This view from Opportunity Mars rover is looking toward the south. The image includes rock exposures north of Erebus Crater, with the crater in the background. Scientists and engineers are keeping an eye out for possible entrance spots into the large crater. Image
Even on Mars, size counts.
NASA's Opportunity rover at Meridiani Planum has wheeled up to "Erebus Crater" - a sizable feature about 984 feet (300 meters) across.
The decision has been made by scientists and engineers operating the robot to go west, counterclockwise around the crater. Erebus is nearly twice the diameter of Endurance Crater, an earlier "pit stop" of Opportunity that produced a bonanza of science data.
"We're there, for all intents and purposes," said Steve Squyres of Cornell University in Ithaca, New York. Squyres is principal investigator for the Opportunity and Spirit Mars rover science instruments.
"We can see most of the crater from where we are right now, and we've made the decision that we're going to traverse around it on its western side," Squyres told SPACE.com. "We're actually going to start the drive around the crater by going north a little bit...to get onto terrain that's mostly bedrock...before we swing west."
Squyres said that as Opportunity makes its way counterclockwise around the crater, the science team and rover drivers are keeping their eyes sharp, looking for a safe place to possibly enter Erebus Crater.
"The goal being to get to a place we've named the 'Mogollon Rim'...on the western side. If we can find a safe place to go in, that's great... if we can't, we'll just continue on to the south," Squyres added.
On the other side of Mars--within Gusev Crater--the Spirit robot has been intently surveying the summit of Husband Hill.
Session work has included studying "Cliffhanger"--a windblown drift. Stereo imaging of "Tennessee Valley" from the summit is also on the action item list.
Increased attention is being paid on how best to get down from the summit, Squyres noted in an update on the Cornell University-based Mars Exploration Rover website. Which way to go and what route should be picked are under discussion, he reported.
"The hill is very steep in places....and the orbital images show a lot of tasty geology, some of it in pretty nasty-looking places. All in all, the next several weeks are going to present us with some of the most interesting route-finding decisions that we've faced in a long time, on both sides of the planet," Squyres noted.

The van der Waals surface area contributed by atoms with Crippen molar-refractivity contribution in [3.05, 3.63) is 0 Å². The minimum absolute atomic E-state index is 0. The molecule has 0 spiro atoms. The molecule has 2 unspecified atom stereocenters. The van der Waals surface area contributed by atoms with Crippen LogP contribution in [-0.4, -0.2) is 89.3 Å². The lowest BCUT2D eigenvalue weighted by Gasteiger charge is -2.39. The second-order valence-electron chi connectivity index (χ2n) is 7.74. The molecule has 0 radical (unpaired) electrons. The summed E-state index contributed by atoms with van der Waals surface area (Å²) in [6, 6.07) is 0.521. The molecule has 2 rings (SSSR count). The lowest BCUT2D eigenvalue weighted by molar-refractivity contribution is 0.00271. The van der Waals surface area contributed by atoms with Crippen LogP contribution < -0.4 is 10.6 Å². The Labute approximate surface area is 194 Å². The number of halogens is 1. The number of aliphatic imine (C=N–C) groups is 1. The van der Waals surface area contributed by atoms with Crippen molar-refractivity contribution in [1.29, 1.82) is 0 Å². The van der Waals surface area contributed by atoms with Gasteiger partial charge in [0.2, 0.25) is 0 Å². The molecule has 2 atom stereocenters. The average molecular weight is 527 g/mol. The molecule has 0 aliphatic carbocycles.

Meteor search campaign
Spirit has also turned nighttime sky-watcher. The Mars machinery is engaged in "shooting sessions"--not only imaging the two moons of the red planet, Phobos and Deimos, but will also be on the lookout for shooting stars.
"We're almost done with our Phobos and Deimos astrometric and color imaging," said Jim Bell, an Associate Professor in the Cornell University Astronomy Department. Bell is lead scientist for the Panoramic Camera color imaging system carried by both Spirit and Opportunity.
"We have a few more sequences to run...and we'll also be trying to image Phobos going into and out of the Mars shadow in a 'lunar' eclipse later in October for additional orbit timing data," Bell explained.
"Next we are going to start our meteor search campaign in earnest," Bell told SPACE.com. "We have to finish up our nighttime observation campaigns relatively soon. That's because we're at the peak of our power availability now on Spirit over the coming months, as the Sun starts to get lower and Mars gets farther from the Sun."
Bell said rover engineers for Spirit may not be able to muster enough power to operate the cameras at night. "So the clock is ticking," he added.
Back on the other side of Mars, nighttime observations of the martian sky by Opportunity for a longer period of time may be possible, Bell said, because that rover is closer to the equator. However, Opportunity is also dealing with a power-draining heater unit. It is stuck in the on position. Too early to tell if that situation may deter the robot's nighttime sky scanning, he said.